The clinical differential diagnosis in any patient with the nephrotic syndrome who has reached 60 years of age should include amyloidosis. Amyloidosis results from the accumulation of monotypic proteins in tissue in a unique configuration that results in the formation of randomly arranged fibrils. Different types of amyloid are caused by more than 20 different proteins. The two types of amyloid that most often cause glomerular disease are AL amyloid composed of immunoglobulin light chains and AA amyloid composed of amyloid A protein. In developed countries, most amyloid that causes kidney disease is AL amyloid, whereas, in developing or undeveloped countries, most amyloid that causes kidney disease is AA amyloid. The higher frequency of AA amyloidosis is the result of chronic inflammatory and infectious diseases that are more prevalent in these settings.

CASE 12-2

A 65-year-old Caucasian male developed periorbital edema and swollen ankles. His primary care physician confirmed the edema. Blood pressure was 155/97 mmHg. Point-of-care laboratory testing in the office revealed 4+ protein and 1+ hematuria in the urine. He was referred to a nephrologists and further evaluation confirmed the edema and hypertension. Laboratory findings included 4+ proteinuria with urine protein to creatinine ratio 4.9, trace hematuria with <5 dysmorphic RBCs/hpf, 5–10 WBC/hpf, serum creatinine 3.2 mg/dL, serum albumin 3.4 g/dL, serum cholesterol 320 mg/dL, and normal C3 and C4. Serum and urine protein electrophoresis and immunofixation revealed monoclonal IgG lambda. Serum-free lambda/kappa/ light chain ratio was markedly elevated. A bone marrow biopsy revealed slightly increased plasma cells but was not definitive for multiple myeloma.

A renal biopsy demonstrated amyloid light chain (AL) amyloidosis composed of lambda light chains, but no light chain cast nephropathy (Figures 12-9 and 12-10).


AL amyloidosis. By light microscopy, amyloidosis causes replacement of normal glomerular architecture by amorphous acidophilic (eosinophilic) material (A, hematoxylin and eosin stain, H&E stain). Immunofluorescence microscopy of AL amyloid demonstrates deposits of monoclonal immunoglobulin light chains (B, anti-lambda).

FIGURE 12-10

RBC casts. Microscopic examination of urine demonstrating RBC casts (upper left and right).

IN TRANSLATION Monoclonal Immunoglobulin Pathogenesis

AL amyloid is caused by a B-cell dyscrasia that produces large amounts of monoclonal light chains resulting in amyloid deposits if the proteins have amyloidogenic biophysical properties. Lambda light chains cause AL amyloidosis more often than kappa light chains. Rare cases of amyloidosis are caused by abnormally truncated monoclonal heavy chains (AH amyloid). Not all monoclonal immunoglobulins have the same capability of causing kidney disease. As just noted, some monoclonal immunoglobulins cause AL amyloidosis with fibrillary deposits, whereas others cause a form of glomerular monoclonal immunoglobulin deposition with granular deposits (usually caused by kappa light chains), cast formation in tubular lumens resulting in acute tubular epithelial injury, accumulate in the cytoplasm of proximal tubular epithelial cells resulting in a tubulopathy, and are not associated with any kidney disease. There is evidence from experimental animal studies and tissue culture studies that different monoclonal immunoglobulins have different pathogenic capabilities based on as yet poorly understood differences in their biophysical characteristics. Because of this pathogenic variability, the differential diagnosis in a patient with kidney disease associated with monoclonal immunoglobulins in the blood or urine is broader than AL amyloidosis alone.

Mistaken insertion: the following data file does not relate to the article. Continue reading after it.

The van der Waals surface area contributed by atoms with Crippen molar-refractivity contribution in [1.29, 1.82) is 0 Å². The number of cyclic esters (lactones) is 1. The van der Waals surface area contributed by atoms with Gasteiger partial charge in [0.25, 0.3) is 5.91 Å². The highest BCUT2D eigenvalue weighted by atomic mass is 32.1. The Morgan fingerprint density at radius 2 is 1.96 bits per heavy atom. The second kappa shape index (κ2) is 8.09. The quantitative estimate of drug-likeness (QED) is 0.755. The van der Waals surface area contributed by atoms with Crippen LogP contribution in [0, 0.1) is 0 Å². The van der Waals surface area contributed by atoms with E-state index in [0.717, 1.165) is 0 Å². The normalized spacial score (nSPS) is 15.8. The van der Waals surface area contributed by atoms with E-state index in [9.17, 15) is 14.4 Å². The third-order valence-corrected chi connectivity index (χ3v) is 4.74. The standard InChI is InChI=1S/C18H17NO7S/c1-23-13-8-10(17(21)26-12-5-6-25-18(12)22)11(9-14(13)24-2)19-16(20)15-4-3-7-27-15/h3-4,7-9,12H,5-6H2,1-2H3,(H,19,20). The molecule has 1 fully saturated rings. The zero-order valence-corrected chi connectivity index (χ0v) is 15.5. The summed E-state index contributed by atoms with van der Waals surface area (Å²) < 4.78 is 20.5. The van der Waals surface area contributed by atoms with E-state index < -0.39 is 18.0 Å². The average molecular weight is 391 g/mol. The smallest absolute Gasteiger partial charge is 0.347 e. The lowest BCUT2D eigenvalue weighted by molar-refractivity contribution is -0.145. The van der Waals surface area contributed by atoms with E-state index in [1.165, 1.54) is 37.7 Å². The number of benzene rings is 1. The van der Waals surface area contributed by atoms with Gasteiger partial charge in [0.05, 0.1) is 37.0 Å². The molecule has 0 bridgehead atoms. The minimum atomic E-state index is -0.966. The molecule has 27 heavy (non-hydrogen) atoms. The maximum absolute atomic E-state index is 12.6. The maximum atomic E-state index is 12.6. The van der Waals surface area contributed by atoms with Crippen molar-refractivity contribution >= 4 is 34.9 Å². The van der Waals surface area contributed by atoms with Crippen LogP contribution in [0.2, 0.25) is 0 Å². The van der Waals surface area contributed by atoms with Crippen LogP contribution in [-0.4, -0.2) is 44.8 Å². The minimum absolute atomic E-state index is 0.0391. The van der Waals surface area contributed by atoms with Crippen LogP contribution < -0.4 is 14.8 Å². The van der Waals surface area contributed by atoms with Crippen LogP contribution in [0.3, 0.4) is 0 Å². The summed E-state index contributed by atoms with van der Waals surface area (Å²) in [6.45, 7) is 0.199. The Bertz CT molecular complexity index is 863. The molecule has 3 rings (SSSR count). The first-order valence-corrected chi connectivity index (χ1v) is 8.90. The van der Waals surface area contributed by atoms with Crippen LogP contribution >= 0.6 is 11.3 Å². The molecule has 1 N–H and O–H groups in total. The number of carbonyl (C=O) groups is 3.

Asymptomatic Hematuria and Nephritic Syndrome

The glomerular diseases discussed thus far do not have overt inflammatory changes with an obvious influx of inflammatory cells. This is in contrast to glomerular diseases that usually present with more glomerulonephritic clinical features including prominent hematuria, and varying degrees of hypertension and renal insufficiency, and usually proteinuric of <3 g/day. The most characteristic feature of the glomerulonephritic (nephritic) syndrome is the presence of glomerular hematuria (Table 12-1). Asymptomatic hematuria without other clinical manifestations of glomerular disease tends to occur in mild or early glomerular disease.